Automated Peritoneal Dialysis (APD)
The basic treatment is the same for each. However, the number of treatments and the way the treatments are done make each method different.

CAPD is “continuous,” machine-free and done while you go about your normal activities such as work or school. You do the treatment by placing about two quarts of cleansing fluid into your belly and later draining it. This is done by hooking up a plastic bag of cleansing fluid to the tube in your belly. Raising the plastic bag to shoulder level causes gravity to pull the fluid into your belly. When empty, the plastic bag is removed and thrown away.

When an exchange (putting in and taking out the fluid) is finished, the fluid (which now has wastes removed from your blood) is drained from your belly and thrown away. This process usually is done three, four or five times in a 24-hour period while you are awake during normal activities. Each exchange takes about 30 to 40 minutes. Some patients like to do their exchanges at mealtimes and at bedtime.

APD differs from CAPD in that a machine (cycler) delivers and then drains the cleansing fluid for you. The treatment usually is done at night while you sleep.

What kind of peritoneal dialysis is best?

The type of peritoneal dialysis that is best for you depends on your personal choice and your medical condition. Your doctor will help you to choose the one that is best for you.

What are the pros and cons about being on peritoneal dialysis?

Some doctors feel that CAPD and APD have several benefits when compared to hemodialysis. With continuous dialysis, you can control extra fluid more easily, and this may reduce stress on the heart and blood vessels. You are able to eat more and use fewer medications. You can do more of your daily activities and it is easier to work or travel.

However, there are some people for whom peritoneal dialysis may not be appropriate. The abdomen or belly of some people, particularly those who are morbidly obese or those with multiple prior abdominal surgeries, may make peritoneal dialysis treatments difficult or impossible. Peritonitis (infection of abdomen) is an occasional complication although should be infrequent with appropriate precautions. When making a decision about the type of treatment, you should take into consideration that peritoneal dialysis is usually a daily process, similar to the working of the kidney and may be more gentle with fluid removal from the body. Peritoneal dialysis is an effective form of dialysis, has been proven to be as good as hemodialysis.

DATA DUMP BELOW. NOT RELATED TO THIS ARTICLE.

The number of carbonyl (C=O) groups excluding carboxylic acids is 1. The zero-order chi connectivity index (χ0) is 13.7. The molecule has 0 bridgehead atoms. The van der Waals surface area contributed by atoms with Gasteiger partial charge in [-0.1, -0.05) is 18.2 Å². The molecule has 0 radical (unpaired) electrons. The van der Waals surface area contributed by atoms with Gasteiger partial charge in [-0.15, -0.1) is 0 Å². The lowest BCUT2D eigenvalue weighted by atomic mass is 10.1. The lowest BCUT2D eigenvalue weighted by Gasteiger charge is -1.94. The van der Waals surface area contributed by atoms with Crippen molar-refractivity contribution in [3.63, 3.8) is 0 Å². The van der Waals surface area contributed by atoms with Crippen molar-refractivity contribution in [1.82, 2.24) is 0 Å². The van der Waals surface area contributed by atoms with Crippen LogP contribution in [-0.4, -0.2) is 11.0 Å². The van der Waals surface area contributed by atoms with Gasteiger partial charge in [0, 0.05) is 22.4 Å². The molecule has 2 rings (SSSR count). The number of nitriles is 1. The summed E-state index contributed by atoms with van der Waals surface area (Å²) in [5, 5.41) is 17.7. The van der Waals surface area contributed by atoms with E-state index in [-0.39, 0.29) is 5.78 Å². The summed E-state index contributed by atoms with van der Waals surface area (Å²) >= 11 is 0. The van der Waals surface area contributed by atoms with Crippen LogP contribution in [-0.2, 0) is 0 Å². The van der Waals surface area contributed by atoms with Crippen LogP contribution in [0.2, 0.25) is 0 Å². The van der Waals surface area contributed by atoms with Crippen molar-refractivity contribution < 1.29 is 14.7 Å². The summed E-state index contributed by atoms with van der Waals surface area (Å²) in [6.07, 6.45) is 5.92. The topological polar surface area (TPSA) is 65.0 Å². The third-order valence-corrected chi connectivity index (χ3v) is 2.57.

Peritoneal dialysis is not for everyone. People must receive training and be able to perform correctly each of the steps of the treatment. A trained helper may also be used.

How are treatments paid for?

All types of dialysis are expensive, but, for most patients, the federal government now pays 80 percent of all dialysis charges, while private insurance or state medical assistance pays the rest.

Hemodialysis

The process by which a kidney machine cleans out waste products and removes excess fluid from your blood. This is done through two needles that cycle your blood through the kidney machine and then returns clean blood back into your body. It takes approximately four hours of treatment, three times a week to keep the waste products and fluid at acceptable levels.

Treatments

Home Hemodialysis:
SFDC offers home hemodialysis, either with the aid of a partner or additional services provided by our nursing staff.

Peritoneal Dialysis:
SFDC staff teaches patients and their caretakers how to incorporate this treatment into their daily lives. Patients then dialyze at home, often while they are sleeping, using state-of-the-art equipment.

Types of Peritoneal Dialysis:

Continuous Ambulatory Peritoneal Dialysis (CAPD): This type of dialysis is performed by the patient and/or family member in the home. Dialysis solution is put into the peritoneal cavity and after 4-6 hours is drained out and fresh solution is instilled back into the peritoneal cavity. This process is repeated four times a day, seven days a week.

Automated Peritoneal Dialysis (APD) This type of dialysis is performed by a machine called a cycler at night while you sleep and once during the day. The machine will do the fluid exchanges while you sleep and allows your daytime to have minimal exchanges.

Transplantation Referral:

Kidney transplantation is a possible form of treatment depending on many things, including your age, medical condition, and your desire to have a transplant.